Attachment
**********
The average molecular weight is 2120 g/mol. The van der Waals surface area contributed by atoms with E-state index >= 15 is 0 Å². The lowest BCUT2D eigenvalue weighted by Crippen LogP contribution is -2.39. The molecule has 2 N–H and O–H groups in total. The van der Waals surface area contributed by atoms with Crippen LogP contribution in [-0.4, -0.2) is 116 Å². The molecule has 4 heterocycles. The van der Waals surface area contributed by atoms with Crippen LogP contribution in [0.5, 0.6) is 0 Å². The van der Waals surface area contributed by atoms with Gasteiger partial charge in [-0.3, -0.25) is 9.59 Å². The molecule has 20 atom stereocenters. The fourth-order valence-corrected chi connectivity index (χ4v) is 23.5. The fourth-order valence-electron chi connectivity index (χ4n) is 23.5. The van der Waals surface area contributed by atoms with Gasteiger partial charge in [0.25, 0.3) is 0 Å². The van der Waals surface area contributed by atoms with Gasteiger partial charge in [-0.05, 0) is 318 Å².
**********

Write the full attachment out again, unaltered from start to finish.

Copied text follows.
The average molecular weight is 2120 g/mol. The van der Waals surface area contributed by atoms with E-state index >= 15 is 0 Å². The lowest BCUT2D eigenvalue weighted by Crippen LogP contribution is -2.39. The molecule has 2 N–H and O–H groups in total. The van der Waals surface area contributed by atoms with Crippen LogP contribution in [-0.4, -0.2) is 116 Å². The molecule has 4 heterocycles. The van der Waals surface area contributed by atoms with Crippen LogP contribution in [0.5, 0.6) is 0 Å². The van der Waals surface area contributed by atoms with Gasteiger partial charge in [-0.3, -0.25) is 9.59 Å². The molecule has 20 atom stereocenters. The fourth-order valence-corrected chi connectivity index (χ4v) is 23.5. The fourth-order valence-electron chi connectivity index (χ4n) is 23.5. The van der Waals surface area contributed by atoms with Gasteiger partial charge in [0.25, 0.3) is 0 Å². The van der Waals surface area contributed by atoms with Gasteiger partial charge in [-0.05, 0) is 318 Å².